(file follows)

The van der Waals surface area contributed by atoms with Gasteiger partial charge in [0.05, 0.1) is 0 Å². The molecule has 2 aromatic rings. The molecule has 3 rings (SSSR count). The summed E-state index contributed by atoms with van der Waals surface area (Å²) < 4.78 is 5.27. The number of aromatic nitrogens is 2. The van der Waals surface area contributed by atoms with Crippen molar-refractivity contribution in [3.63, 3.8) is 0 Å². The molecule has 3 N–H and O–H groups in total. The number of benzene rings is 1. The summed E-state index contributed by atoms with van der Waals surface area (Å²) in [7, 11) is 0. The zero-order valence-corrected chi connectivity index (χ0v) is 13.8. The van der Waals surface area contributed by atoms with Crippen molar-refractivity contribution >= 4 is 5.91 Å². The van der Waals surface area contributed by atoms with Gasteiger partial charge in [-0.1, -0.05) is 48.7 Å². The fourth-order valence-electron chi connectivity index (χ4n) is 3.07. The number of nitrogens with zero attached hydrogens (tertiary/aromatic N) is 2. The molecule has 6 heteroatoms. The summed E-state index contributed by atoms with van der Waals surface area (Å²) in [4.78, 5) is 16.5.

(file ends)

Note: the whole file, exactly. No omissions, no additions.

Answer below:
The van der Waals surface area contributed by atoms with Gasteiger partial charge in [0.05, 0.1) is 0 Å². The molecule has 2 aromatic rings. The molecule has 3 rings (SSSR count). The summed E-state index contributed by atoms with van der Waals surface area (Å²) < 4.78 is 5.27. The number of aromatic nitrogens is 2. The van der Waals surface area contributed by atoms with Crippen molar-refractivity contribution in [3.63, 3.8) is 0 Å². The molecule has 3 N–H and O–H groups in total. The number of benzene rings is 1. The summed E-state index contributed by atoms with van der Waals surface area (Å²) in [7, 11) is 0. The zero-order valence-corrected chi connectivity index (χ0v) is 13.8. The van der Waals surface area contributed by atoms with Crippen molar-refractivity contribution >= 4 is 5.91 Å². The van der Waals surface area contributed by atoms with Gasteiger partial charge in [-0.1, -0.05) is 48.7 Å². The fourth-order valence-electron chi connectivity index (χ4n) is 3.07. The number of nitrogens with zero attached hydrogens (tertiary/aromatic N) is 2. The molecule has 6 heteroatoms. The summed E-state index contributed by atoms with van der Waals surface area (Å²) in [4.78, 5) is 16.5.